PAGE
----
Quartz notes, “Bee populations are so low in the US that it now takes 60% of the country’s surviving colonies just to pollinate one California crop, almonds. And that’s not just a west coast problem—California supplies 80% of the world’s almonds, a market worth $4 billion.”

Bayer CropScience Opens Bee Care Site in Clayton

Bayer CropScience Opens Bee Care Site in Clayton

Five Awesome Bee Products For Your Health

Five Awesome Bee Products For Your Health

 

 

U.S. Government Steps Up to Protect Bees

 

U.S. Government Steps Up to Protect Bees

by Megan Thompson

After the loss of 10 million beehives to Colony Collapse Disorder and numerous studies linking bee deaths to neonicotinoid pesticides, the U.S. government is joining the European Union to pass legislation protecting this vulnerable species.

The U.S. Environmental Protection Agency will require that warning labels be placed on four common neonictinoids (imidacloprid, clothainidin, dinotefuran and thiamethoxam). The use of these labeled pesticides will then be banned wherever pollinators are present.

The U.S. is following in the footsteps of the European Union which, in April, banned the use of neonicotinoids for two years. Recent bee deaths have threatened the existence of many common crops in both America and Europe, including almonds, blueberries, apples, avocados, cucumbers, onions and more. In the U.S. alone, bees are responsible for pollinating $30 billion worth of crops every year: roughly a third of the food Americans consume.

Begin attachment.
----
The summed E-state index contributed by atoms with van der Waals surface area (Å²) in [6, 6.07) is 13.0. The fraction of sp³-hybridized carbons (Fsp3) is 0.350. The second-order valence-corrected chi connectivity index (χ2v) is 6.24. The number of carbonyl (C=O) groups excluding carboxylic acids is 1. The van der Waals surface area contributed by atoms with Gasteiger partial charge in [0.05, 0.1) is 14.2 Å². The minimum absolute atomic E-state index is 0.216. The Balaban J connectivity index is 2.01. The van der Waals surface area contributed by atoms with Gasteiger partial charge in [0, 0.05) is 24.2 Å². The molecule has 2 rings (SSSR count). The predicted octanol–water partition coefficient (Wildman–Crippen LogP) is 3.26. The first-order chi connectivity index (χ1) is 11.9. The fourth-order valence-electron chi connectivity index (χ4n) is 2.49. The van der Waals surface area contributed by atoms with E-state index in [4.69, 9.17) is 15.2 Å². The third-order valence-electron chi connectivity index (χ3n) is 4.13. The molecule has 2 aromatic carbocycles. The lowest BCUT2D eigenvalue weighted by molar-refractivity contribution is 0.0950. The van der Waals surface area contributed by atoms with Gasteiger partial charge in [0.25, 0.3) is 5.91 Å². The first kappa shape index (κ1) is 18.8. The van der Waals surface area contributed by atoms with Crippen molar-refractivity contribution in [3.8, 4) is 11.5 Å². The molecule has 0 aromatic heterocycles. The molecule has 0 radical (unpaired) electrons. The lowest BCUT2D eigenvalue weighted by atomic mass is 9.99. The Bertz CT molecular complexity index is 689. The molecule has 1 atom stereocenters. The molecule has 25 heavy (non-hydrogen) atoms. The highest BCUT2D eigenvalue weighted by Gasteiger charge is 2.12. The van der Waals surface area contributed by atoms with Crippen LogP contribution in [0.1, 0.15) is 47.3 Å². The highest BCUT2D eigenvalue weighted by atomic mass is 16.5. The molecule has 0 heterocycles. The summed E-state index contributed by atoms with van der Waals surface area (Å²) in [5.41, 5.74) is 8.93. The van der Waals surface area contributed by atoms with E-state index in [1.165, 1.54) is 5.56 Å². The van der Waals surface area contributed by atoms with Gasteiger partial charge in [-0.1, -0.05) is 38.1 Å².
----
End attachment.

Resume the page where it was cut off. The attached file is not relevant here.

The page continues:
While this new step may begin to slow bee colony collapses, it is more of a band-aid than an actual solution. Studies have identified 21+ pesticides that are considered harmful to bees, eight of which lower resistance to disease-carrying parasites that infect individual bees and hives. As of now, only four of these pesticides will be regulated.

The new legislation also does not apply to nursery plants, many of which are contaminated with the same four pesticides that will be banned on commercial crops. According to Lisa Archer, director of the food program for Friends of the Earth, “[w]hile this is a step in the right direction, it falls far short of what is needed to protect bees and other pollinators from pesticides.” Archer added that a much-needed addition to the new laws would be to add regulations to nursery plants.